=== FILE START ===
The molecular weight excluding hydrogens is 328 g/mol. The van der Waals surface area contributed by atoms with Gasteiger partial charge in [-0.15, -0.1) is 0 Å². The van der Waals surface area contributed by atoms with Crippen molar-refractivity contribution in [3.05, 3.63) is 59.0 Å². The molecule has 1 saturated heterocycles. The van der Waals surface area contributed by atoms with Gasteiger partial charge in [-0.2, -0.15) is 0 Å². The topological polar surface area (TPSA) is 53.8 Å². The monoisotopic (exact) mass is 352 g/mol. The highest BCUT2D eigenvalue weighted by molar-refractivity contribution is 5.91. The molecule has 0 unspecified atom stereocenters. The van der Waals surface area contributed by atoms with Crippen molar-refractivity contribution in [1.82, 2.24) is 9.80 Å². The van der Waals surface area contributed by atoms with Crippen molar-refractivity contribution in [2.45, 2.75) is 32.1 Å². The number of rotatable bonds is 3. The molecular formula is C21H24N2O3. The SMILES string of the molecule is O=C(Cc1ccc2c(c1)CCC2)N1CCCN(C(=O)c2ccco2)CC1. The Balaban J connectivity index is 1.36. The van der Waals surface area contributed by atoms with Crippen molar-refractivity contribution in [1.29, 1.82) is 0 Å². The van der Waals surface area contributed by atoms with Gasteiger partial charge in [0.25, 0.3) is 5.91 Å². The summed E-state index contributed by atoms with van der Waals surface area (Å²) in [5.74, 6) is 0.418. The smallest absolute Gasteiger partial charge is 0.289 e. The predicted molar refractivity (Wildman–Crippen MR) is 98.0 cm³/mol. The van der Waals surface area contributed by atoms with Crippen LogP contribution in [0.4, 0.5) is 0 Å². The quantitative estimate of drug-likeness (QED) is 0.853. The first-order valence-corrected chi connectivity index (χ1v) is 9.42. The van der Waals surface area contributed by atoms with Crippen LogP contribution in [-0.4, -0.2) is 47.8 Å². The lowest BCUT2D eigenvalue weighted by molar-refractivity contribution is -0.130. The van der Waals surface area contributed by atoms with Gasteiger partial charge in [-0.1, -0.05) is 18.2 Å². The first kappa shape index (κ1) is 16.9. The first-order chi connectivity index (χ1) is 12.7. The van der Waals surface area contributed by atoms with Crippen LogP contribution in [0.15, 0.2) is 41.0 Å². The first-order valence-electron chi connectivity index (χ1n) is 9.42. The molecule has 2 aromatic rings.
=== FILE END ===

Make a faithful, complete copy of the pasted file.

The molecular weight excluding hydrogens is 328 g/mol. The van der Waals surface area contributed by atoms with Gasteiger partial charge in [-0.15, -0.1) is 0 Å². The van der Waals surface area contributed by atoms with Crippen molar-refractivity contribution in [3.05, 3.63) is 59.0 Å². The molecule has 1 saturated heterocycles. The van der Waals surface area contributed by atoms with Gasteiger partial charge in [-0.2, -0.15) is 0 Å². The topological polar surface area (TPSA) is 53.8 Å². The monoisotopic (exact) mass is 352 g/mol. The highest BCUT2D eigenvalue weighted by molar-refractivity contribution is 5.91. The molecule has 0 unspecified atom stereocenters. The van der Waals surface area contributed by atoms with Crippen molar-refractivity contribution in [1.82, 2.24) is 9.80 Å². The van der Waals surface area contributed by atoms with Crippen molar-refractivity contribution in [2.45, 2.75) is 32.1 Å². The number of rotatable bonds is 3. The molecular formula is C21H24N2O3. The SMILES string of the molecule is O=C(Cc1ccc2c(c1)CCC2)N1CCCN(C(=O)c2ccco2)CC1. The Balaban J connectivity index is 1.36. The van der Waals surface area contributed by atoms with Crippen molar-refractivity contribution in [1.29, 1.82) is 0 Å². The van der Waals surface area contributed by atoms with Gasteiger partial charge in [0.25, 0.3) is 5.91 Å². The summed E-state index contributed by atoms with van der Waals surface area (Å²) in [5.74, 6) is 0.418. The smallest absolute Gasteiger partial charge is 0.289 e. The predicted molar refractivity (Wildman–Crippen MR) is 98.0 cm³/mol. The van der Waals surface area contributed by atoms with Crippen LogP contribution in [0.4, 0.5) is 0 Å². The quantitative estimate of drug-likeness (QED) is 0.853. The first-order valence-corrected chi connectivity index (χ1v) is 9.42. The van der Waals surface area contributed by atoms with Crippen LogP contribution in [-0.4, -0.2) is 47.8 Å². The lowest BCUT2D eigenvalue weighted by molar-refractivity contribution is -0.130. The van der Waals surface area contributed by atoms with Gasteiger partial charge in [-0.1, -0.05) is 18.2 Å². The first kappa shape index (κ1) is 16.9. The first-order chi connectivity index (χ1) is 12.7. The van der Waals surface area contributed by atoms with Crippen LogP contribution in [0.15, 0.2) is 41.0 Å². The first-order valence-electron chi connectivity index (χ1n) is 9.42. The molecule has 2 aromatic rings.